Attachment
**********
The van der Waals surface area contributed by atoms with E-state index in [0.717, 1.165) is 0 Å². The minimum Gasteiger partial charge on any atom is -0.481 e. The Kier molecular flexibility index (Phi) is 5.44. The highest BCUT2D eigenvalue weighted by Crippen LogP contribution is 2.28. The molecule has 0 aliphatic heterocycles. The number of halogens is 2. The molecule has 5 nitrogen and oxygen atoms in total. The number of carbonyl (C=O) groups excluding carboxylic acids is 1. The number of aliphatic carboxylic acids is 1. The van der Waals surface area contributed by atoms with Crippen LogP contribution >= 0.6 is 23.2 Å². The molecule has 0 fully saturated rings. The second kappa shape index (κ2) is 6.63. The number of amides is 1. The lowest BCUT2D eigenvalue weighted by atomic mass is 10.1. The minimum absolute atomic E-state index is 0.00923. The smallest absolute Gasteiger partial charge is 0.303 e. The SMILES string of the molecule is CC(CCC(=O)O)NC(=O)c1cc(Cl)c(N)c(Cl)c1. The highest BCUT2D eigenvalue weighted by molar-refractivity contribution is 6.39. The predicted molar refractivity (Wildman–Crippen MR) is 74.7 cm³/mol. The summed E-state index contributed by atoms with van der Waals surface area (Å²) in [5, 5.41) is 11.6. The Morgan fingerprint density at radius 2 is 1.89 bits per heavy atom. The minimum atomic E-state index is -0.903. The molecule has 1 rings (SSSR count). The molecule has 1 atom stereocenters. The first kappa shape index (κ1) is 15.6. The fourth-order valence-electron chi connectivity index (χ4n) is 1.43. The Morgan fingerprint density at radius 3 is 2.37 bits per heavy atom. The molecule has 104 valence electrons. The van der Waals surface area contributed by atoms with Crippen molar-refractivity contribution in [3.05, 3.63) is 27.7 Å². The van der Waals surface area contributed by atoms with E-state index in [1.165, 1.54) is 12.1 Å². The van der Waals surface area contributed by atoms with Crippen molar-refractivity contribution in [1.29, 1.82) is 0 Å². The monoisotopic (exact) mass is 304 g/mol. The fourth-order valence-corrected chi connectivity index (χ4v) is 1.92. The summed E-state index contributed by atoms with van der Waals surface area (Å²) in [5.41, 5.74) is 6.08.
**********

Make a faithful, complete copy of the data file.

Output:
The van der Waals surface area contributed by atoms with E-state index in [0.717, 1.165) is 0 Å². The minimum Gasteiger partial charge on any atom is -0.481 e. The Kier molecular flexibility index (Phi) is 5.44. The highest BCUT2D eigenvalue weighted by Crippen LogP contribution is 2.28. The molecule has 0 aliphatic heterocycles. The number of halogens is 2. The molecule has 5 nitrogen and oxygen atoms in total. The number of carbonyl (C=O) groups excluding carboxylic acids is 1. The number of aliphatic carboxylic acids is 1. The van der Waals surface area contributed by atoms with Crippen LogP contribution >= 0.6 is 23.2 Å². The molecule has 0 fully saturated rings. The second kappa shape index (κ2) is 6.63. The number of amides is 1. The lowest BCUT2D eigenvalue weighted by atomic mass is 10.1. The minimum absolute atomic E-state index is 0.00923. The smallest absolute Gasteiger partial charge is 0.303 e. The SMILES string of the molecule is CC(CCC(=O)O)NC(=O)c1cc(Cl)c(N)c(Cl)c1. The highest BCUT2D eigenvalue weighted by molar-refractivity contribution is 6.39. The predicted molar refractivity (Wildman–Crippen MR) is 74.7 cm³/mol. The summed E-state index contributed by atoms with van der Waals surface area (Å²) in [5, 5.41) is 11.6. The Morgan fingerprint density at radius 2 is 1.89 bits per heavy atom. The minimum atomic E-state index is -0.903. The molecule has 1 rings (SSSR count). The molecule has 1 atom stereocenters. The first kappa shape index (κ1) is 15.6. The fourth-order valence-electron chi connectivity index (χ4n) is 1.43. The Morgan fingerprint density at radius 3 is 2.37 bits per heavy atom. The molecule has 104 valence electrons. The van der Waals surface area contributed by atoms with Crippen molar-refractivity contribution in [3.05, 3.63) is 27.7 Å². The van der Waals surface area contributed by atoms with E-state index in [1.165, 1.54) is 12.1 Å². The van der Waals surface area contributed by atoms with Crippen molar-refractivity contribution in [1.29, 1.82) is 0 Å². The monoisotopic (exact) mass is 304 g/mol. The fourth-order valence-corrected chi connectivity index (χ4v) is 1.92. The summed E-state index contributed by atoms with van der Waals surface area (Å²) in [5.41, 5.74) is 6.08.